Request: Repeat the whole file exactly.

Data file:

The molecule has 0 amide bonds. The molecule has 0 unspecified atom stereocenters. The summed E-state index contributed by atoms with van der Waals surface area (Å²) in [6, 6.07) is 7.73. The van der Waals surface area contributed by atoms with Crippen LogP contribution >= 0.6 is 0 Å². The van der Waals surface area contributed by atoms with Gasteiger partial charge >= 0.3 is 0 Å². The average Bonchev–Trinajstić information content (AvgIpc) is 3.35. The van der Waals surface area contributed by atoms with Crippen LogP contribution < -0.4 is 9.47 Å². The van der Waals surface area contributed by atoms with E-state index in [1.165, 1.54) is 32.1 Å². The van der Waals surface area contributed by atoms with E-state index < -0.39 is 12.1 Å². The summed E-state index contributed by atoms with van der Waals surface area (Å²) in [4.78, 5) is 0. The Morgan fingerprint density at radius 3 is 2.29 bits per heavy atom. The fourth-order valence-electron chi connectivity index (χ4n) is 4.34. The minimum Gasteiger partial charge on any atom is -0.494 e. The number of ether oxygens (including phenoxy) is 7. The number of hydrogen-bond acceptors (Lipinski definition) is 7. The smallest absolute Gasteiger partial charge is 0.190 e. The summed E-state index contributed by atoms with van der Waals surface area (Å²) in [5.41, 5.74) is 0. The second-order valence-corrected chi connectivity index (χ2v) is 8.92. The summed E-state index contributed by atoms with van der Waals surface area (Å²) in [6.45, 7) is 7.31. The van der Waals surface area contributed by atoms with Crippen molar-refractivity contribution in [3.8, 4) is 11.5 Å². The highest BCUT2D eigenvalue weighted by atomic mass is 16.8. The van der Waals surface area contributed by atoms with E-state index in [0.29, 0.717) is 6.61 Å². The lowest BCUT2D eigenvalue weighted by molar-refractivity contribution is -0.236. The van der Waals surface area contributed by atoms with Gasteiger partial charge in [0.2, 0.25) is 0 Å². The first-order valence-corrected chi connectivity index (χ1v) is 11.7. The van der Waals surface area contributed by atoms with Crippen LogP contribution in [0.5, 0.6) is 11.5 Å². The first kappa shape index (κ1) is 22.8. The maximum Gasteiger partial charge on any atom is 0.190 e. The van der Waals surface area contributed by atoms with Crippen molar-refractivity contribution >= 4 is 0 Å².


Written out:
The molecule has 0 amide bonds. The molecule has 0 unspecified atom stereocenters. The summed E-state index contributed by atoms with van der Waals surface area (Å²) in [6, 6.07) is 7.73. The van der Waals surface area contributed by atoms with Crippen LogP contribution >= 0.6 is 0 Å². The van der Waals surface area contributed by atoms with Gasteiger partial charge >= 0.3 is 0 Å². The average Bonchev–Trinajstić information content (AvgIpc) is 3.35. The van der Waals surface area contributed by atoms with Crippen LogP contribution < -0.4 is 9.47 Å². The van der Waals surface area contributed by atoms with E-state index in [1.165, 1.54) is 32.1 Å². The van der Waals surface area contributed by atoms with E-state index < -0.39 is 12.1 Å². The summed E-state index contributed by atoms with van der Waals surface area (Å²) in [4.78, 5) is 0. The Morgan fingerprint density at radius 3 is 2.29 bits per heavy atom. The fourth-order valence-electron chi connectivity index (χ4n) is 4.34. The minimum Gasteiger partial charge on any atom is -0.494 e. The number of ether oxygens (including phenoxy) is 7. The number of hydrogen-bond acceptors (Lipinski definition) is 7. The smallest absolute Gasteiger partial charge is 0.190 e. The summed E-state index contributed by atoms with van der Waals surface area (Å²) in [5.41, 5.74) is 0. The second-order valence-corrected chi connectivity index (χ2v) is 8.92. The summed E-state index contributed by atoms with van der Waals surface area (Å²) in [6.45, 7) is 7.31. The van der Waals surface area contributed by atoms with Crippen molar-refractivity contribution in [3.8, 4) is 11.5 Å². The highest BCUT2D eigenvalue weighted by atomic mass is 16.8. The van der Waals surface area contributed by atoms with E-state index in [0.29, 0.717) is 6.61 Å². The lowest BCUT2D eigenvalue weighted by molar-refractivity contribution is -0.236. The van der Waals surface area contributed by atoms with Gasteiger partial charge in [0.2, 0.25) is 0 Å². The first-order valence-corrected chi connectivity index (χ1v) is 11.7. The van der Waals surface area contributed by atoms with Crippen LogP contribution in [0.5, 0.6) is 11.5 Å². The first kappa shape index (κ1) is 22.8. The maximum Gasteiger partial charge on any atom is 0.190 e. The van der Waals surface area contributed by atoms with Crippen molar-refractivity contribution >= 4 is 0 Å².